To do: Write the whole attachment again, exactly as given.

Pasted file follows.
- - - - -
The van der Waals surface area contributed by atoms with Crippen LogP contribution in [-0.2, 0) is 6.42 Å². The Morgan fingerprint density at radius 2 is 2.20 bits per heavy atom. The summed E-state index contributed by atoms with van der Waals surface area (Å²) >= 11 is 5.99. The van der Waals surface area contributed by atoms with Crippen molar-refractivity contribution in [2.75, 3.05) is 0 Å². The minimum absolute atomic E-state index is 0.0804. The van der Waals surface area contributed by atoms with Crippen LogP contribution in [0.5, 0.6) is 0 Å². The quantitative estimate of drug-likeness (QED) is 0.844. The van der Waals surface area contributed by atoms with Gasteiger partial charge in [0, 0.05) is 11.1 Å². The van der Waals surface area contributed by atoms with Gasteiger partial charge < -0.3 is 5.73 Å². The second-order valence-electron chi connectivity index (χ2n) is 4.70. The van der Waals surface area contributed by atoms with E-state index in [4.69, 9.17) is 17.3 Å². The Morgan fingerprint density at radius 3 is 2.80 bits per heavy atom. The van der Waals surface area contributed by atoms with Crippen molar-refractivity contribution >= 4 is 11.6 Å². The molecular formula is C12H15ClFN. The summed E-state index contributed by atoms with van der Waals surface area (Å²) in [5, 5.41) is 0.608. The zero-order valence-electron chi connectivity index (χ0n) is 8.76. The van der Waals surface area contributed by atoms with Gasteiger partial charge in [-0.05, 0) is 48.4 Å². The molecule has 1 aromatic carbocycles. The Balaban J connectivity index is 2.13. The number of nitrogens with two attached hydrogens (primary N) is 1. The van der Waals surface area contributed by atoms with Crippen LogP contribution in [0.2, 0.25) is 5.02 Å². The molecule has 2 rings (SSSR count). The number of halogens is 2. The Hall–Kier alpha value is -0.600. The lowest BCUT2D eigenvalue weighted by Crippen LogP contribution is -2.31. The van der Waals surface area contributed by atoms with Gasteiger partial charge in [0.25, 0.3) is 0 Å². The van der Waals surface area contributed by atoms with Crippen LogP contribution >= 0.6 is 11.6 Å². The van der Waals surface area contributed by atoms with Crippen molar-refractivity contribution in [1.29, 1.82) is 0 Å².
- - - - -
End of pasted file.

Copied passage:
The van der Waals surface area contributed by atoms with Crippen LogP contribution in [-0.2, 0) is 6.42 Å². The Morgan fingerprint density at radius 2 is 2.20 bits per heavy atom. The summed E-state index contributed by atoms with van der Waals surface area (Å²) >= 11 is 5.99. The van der Waals surface area contributed by atoms with Crippen molar-refractivity contribution in [2.75, 3.05) is 0 Å². The minimum absolute atomic E-state index is 0.0804. The van der Waals surface area contributed by atoms with Crippen LogP contribution in [0.5, 0.6) is 0 Å². The quantitative estimate of drug-likeness (QED) is 0.844. The van der Waals surface area contributed by atoms with Gasteiger partial charge in [0, 0.05) is 11.1 Å². The van der Waals surface area contributed by atoms with Gasteiger partial charge < -0.3 is 5.73 Å². The second-order valence-electron chi connectivity index (χ2n) is 4.70. The van der Waals surface area contributed by atoms with E-state index in [4.69, 9.17) is 17.3 Å². The Morgan fingerprint density at radius 3 is 2.80 bits per heavy atom. The van der Waals surface area contributed by atoms with Crippen molar-refractivity contribution >= 4 is 11.6 Å². The molecular formula is C12H15ClFN. The summed E-state index contributed by atoms with van der Waals surface area (Å²) in [5, 5.41) is 0.608. The zero-order valence-electron chi connectivity index (χ0n) is 8.76. The van der Waals surface area contributed by atoms with Gasteiger partial charge in [-0.05, 0) is 48.4 Å². The molecule has 1 aromatic carbocycles. The Balaban J connectivity index is 2.13. The number of nitrogens with two attached hydrogens (primary N) is 1. The van der Waals surface area contributed by atoms with Crippen LogP contribution in [0.2, 0.25) is 5.02 Å². The molecule has 2 rings (SSSR count). The number of halogens is 2. The Hall–Kier alpha value is -0.600. The lowest BCUT2D eigenvalue weighted by Crippen LogP contribution is -2.31. The van der Waals surface area contributed by atoms with Gasteiger partial charge in [0.25, 0.3) is 0 Å². The van der Waals surface area contributed by atoms with Crippen LogP contribution >= 0.6 is 11.6 Å². The van der Waals surface area contributed by atoms with Crippen molar-refractivity contribution in [1.29, 1.82) is 0 Å².